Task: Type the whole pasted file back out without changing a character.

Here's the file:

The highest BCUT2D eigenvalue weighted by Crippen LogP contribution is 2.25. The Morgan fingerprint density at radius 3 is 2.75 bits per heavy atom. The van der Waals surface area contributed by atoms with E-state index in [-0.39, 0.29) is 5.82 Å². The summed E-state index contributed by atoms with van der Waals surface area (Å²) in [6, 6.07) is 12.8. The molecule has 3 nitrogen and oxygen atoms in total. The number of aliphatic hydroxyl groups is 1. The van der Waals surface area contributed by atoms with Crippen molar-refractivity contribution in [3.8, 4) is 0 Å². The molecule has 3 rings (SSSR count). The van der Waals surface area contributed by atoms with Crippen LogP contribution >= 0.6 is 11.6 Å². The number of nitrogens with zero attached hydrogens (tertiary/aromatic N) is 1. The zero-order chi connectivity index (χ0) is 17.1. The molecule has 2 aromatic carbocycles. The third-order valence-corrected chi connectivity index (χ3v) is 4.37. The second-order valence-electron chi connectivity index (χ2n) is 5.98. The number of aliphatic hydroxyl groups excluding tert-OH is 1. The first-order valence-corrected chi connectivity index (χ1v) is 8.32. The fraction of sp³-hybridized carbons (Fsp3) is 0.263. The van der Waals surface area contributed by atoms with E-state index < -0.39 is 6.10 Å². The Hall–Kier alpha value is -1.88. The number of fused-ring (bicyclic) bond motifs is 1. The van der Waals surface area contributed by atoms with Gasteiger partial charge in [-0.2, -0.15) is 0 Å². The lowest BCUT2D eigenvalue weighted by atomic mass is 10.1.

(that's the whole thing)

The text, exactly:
The highest BCUT2D eigenvalue weighted by Crippen LogP contribution is 2.25. The Morgan fingerprint density at radius 3 is 2.75 bits per heavy atom. The van der Waals surface area contributed by atoms with E-state index in [-0.39, 0.29) is 5.82 Å². The summed E-state index contributed by atoms with van der Waals surface area (Å²) in [6, 6.07) is 12.8. The molecule has 3 nitrogen and oxygen atoms in total. The number of aliphatic hydroxyl groups is 1. The van der Waals surface area contributed by atoms with Crippen molar-refractivity contribution in [3.8, 4) is 0 Å². The molecule has 3 rings (SSSR count). The van der Waals surface area contributed by atoms with Crippen LogP contribution >= 0.6 is 11.6 Å². The number of nitrogens with zero attached hydrogens (tertiary/aromatic N) is 1. The zero-order chi connectivity index (χ0) is 17.1. The molecule has 2 aromatic carbocycles. The third-order valence-corrected chi connectivity index (χ3v) is 4.37. The second-order valence-electron chi connectivity index (χ2n) is 5.98. The number of aliphatic hydroxyl groups excluding tert-OH is 1. The first-order valence-corrected chi connectivity index (χ1v) is 8.32. The fraction of sp³-hybridized carbons (Fsp3) is 0.263. The van der Waals surface area contributed by atoms with E-state index < -0.39 is 6.10 Å². The Hall–Kier alpha value is -1.88. The number of fused-ring (bicyclic) bond motifs is 1. The van der Waals surface area contributed by atoms with Gasteiger partial charge in [-0.2, -0.15) is 0 Å². The lowest BCUT2D eigenvalue weighted by atomic mass is 10.1.